NO HOME MOVIE: In what would ultimately prove to be her final film, feminist filmmaking icon Chantal Akerman (the woman behind the landmark "Jeanne Dielman") follows the dying days of her own mother, Natalia, a concentration camp survivor, as the two talk and Skype about religion and political ideology as well as their family history. The film more than lives up to its title—Akerman has gone to great to avoid even the slightest hint of sentiment—and while it may not have necessarily been intended as such, it plays as a fascinating summation of many of the concerns that Akerman oftentimes explored throughout her career. (March 19)

I DON’T BELONG ANYWHERE:Screening just before “No Home Movie” is this fascinating documentary by Marianne Lambert on Chantal Akerman’s own life and work. Of course, it is impossible to watch this film without thinking of Akerman's suicide last fall but as unintentional eulogies go, this is a good one that more than adequately makes the case for Akerman’s standing of one of the true latter-day pioneers of the world of international cinema. (March 19)

THERAPY FOR A VAMPIRE: In this comedy from Austria, a vampire from the 1930s—one who is bored with the afterlife, unhappily married and still carrying a torch for the woman who turned him into a bloodsucker—decides to seek psychiatric counseling from none other than Sigmund Freud himself. Things get goofy when the vampire finds a young woman who appears to be the reincarnation of his lost love while his self-absorbed wife takes a fancy to the younger woman’s faithless boyfriend. As vampire-based comedies of late go, it goes without saying that this one is no "What We Do In The Shadows"—there are some funny jokes here and there but it is a little too wacky for its own good at times and never quite as amusing as it clearly believes itself to be. (March 19, 24)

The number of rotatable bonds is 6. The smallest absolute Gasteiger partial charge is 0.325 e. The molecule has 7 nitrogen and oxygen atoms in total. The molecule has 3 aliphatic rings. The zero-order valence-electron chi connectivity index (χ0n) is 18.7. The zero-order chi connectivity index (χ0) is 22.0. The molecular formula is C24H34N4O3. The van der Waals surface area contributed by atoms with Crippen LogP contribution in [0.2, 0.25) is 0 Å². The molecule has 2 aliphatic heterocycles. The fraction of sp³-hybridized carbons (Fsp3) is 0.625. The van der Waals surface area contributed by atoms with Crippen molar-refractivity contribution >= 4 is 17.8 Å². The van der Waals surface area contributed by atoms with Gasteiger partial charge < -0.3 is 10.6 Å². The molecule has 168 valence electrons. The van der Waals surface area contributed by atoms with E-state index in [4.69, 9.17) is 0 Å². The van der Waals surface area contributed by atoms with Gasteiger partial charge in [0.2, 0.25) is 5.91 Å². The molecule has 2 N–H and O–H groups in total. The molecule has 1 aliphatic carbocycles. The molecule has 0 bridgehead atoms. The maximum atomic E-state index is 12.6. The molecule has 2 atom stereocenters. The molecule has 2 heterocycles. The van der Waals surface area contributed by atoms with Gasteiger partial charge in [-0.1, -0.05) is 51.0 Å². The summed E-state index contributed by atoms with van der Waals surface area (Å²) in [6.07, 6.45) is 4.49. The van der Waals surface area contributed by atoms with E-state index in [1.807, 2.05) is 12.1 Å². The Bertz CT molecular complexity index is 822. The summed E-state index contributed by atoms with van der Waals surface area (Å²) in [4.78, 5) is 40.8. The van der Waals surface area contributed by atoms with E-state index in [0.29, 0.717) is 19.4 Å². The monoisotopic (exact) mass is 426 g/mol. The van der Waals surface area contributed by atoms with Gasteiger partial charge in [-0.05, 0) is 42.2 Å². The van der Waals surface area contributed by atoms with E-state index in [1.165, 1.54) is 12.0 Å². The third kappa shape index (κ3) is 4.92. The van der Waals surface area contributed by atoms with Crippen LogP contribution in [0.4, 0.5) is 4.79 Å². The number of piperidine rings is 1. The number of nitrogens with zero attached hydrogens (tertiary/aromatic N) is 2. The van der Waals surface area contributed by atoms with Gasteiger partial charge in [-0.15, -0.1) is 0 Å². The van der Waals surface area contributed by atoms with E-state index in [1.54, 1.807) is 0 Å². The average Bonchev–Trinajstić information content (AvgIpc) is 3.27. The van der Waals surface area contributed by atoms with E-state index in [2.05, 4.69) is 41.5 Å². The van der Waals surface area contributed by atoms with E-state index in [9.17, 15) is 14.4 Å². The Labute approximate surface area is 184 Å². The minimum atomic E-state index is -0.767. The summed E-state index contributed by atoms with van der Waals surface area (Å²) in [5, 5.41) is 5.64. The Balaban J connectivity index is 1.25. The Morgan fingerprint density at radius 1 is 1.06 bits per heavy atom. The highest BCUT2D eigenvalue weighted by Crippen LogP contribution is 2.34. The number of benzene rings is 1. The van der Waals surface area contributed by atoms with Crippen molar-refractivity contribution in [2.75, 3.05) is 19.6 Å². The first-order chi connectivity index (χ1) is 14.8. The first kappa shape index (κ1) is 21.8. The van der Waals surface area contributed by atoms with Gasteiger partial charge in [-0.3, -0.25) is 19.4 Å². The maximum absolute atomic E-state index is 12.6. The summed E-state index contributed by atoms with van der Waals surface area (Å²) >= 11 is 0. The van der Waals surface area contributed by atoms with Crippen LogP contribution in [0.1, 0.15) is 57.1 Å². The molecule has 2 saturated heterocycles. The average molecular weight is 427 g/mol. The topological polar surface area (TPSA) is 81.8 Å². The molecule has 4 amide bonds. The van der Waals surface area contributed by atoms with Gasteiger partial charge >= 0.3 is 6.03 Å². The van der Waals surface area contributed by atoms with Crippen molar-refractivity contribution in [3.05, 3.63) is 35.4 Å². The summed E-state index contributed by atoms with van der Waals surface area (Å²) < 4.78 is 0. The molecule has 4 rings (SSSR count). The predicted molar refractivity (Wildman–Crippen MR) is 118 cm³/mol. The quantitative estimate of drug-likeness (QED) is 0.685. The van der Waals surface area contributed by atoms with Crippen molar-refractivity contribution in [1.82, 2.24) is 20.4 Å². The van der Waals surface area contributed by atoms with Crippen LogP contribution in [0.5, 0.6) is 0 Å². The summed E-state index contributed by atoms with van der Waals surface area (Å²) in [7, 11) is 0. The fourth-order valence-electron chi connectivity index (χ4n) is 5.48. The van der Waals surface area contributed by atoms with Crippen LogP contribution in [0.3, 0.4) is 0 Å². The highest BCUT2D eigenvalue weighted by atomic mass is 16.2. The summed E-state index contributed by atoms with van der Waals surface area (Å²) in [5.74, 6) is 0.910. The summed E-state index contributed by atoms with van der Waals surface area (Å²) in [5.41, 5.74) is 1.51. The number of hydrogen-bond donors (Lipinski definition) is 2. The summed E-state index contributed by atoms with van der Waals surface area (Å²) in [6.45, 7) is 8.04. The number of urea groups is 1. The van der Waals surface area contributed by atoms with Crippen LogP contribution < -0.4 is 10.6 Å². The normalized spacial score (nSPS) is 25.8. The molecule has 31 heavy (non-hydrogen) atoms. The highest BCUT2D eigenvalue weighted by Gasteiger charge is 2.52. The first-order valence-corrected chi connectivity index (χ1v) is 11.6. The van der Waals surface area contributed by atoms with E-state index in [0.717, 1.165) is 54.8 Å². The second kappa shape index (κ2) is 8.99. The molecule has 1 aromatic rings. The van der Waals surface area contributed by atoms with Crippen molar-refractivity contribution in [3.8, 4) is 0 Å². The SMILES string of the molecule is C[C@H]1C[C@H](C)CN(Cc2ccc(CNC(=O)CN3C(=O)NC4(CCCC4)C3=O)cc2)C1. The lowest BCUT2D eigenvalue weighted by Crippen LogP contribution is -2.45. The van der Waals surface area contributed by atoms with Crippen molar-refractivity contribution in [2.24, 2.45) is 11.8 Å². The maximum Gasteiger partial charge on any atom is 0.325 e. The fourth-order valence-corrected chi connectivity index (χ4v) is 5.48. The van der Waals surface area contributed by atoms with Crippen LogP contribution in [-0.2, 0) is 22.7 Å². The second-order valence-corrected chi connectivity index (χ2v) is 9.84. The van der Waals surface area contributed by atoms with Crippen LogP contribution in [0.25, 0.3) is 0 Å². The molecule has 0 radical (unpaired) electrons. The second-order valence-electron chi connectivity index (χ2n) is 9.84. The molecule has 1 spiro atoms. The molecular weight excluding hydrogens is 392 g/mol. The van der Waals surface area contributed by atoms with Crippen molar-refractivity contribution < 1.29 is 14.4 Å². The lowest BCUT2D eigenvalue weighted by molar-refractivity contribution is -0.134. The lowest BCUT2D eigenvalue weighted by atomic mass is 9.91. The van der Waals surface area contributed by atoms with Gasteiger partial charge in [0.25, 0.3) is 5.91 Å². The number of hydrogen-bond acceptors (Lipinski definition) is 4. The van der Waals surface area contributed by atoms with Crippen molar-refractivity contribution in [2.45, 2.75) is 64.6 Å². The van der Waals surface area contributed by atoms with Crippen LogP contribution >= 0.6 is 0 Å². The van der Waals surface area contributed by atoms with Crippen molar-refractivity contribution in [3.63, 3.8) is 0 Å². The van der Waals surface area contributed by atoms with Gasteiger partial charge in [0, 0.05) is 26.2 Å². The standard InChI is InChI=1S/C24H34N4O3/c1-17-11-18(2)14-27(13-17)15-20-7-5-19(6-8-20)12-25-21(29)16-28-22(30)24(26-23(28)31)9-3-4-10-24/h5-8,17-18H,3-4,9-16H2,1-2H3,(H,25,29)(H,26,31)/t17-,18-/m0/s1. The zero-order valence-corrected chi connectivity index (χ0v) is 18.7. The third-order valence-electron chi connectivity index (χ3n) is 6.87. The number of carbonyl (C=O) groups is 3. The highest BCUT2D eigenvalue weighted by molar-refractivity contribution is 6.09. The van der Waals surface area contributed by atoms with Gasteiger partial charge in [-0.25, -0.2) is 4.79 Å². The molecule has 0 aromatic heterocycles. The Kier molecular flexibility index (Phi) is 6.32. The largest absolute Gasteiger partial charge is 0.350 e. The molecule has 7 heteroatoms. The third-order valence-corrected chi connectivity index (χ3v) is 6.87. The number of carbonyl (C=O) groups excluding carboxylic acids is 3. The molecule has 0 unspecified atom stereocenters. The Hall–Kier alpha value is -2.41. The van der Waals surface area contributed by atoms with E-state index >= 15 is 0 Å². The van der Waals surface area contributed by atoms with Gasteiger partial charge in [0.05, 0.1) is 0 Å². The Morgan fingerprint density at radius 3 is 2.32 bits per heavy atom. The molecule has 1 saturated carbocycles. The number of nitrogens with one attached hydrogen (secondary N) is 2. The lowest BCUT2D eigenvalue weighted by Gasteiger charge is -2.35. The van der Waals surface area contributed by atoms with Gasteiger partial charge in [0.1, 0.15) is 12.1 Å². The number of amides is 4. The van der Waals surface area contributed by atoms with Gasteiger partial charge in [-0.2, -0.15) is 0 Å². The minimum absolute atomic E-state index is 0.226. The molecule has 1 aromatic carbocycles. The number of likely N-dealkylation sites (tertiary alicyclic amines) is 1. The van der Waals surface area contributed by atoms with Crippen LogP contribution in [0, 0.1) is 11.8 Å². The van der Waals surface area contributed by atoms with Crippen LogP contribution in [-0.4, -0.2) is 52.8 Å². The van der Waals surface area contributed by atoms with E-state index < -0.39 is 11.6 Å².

MARGUERITE:In this lavish period piece from French filmmaker Xavier Giannoli that was inspired by the true story of Florence Foster Jenkins (who is getting an official biopic with Meryl Streep in the lead role) about a wealthy baroness who goes to great lengths to achieve her dream of being an acclaimed opera singer—the only drawback, as the friends and family she regularly showers with her performances, is that she couldn’t sing a note to save her life. It sounds like a cruel joke but one of the most impressive things about this funny, touching and handsomely mounted film is the way that it makes its heroine seem somehow heroic for pursuing her dream without making fun of her for her complete lack of talent while saving its scorn for those who refused to tell her the truth, either out of politeness or so as not to rock the boat in their social circles. This will be opening commercially in a couple of weeks but why not see it early and be ahead of the cultural curve for once? (March 20, 23)


link directly to this feature at http://www.efilmcritic.com/feature.php?feature=3950
originally posted: 03/18/16 08:03:36
last updated: 03/18/16 08:05:47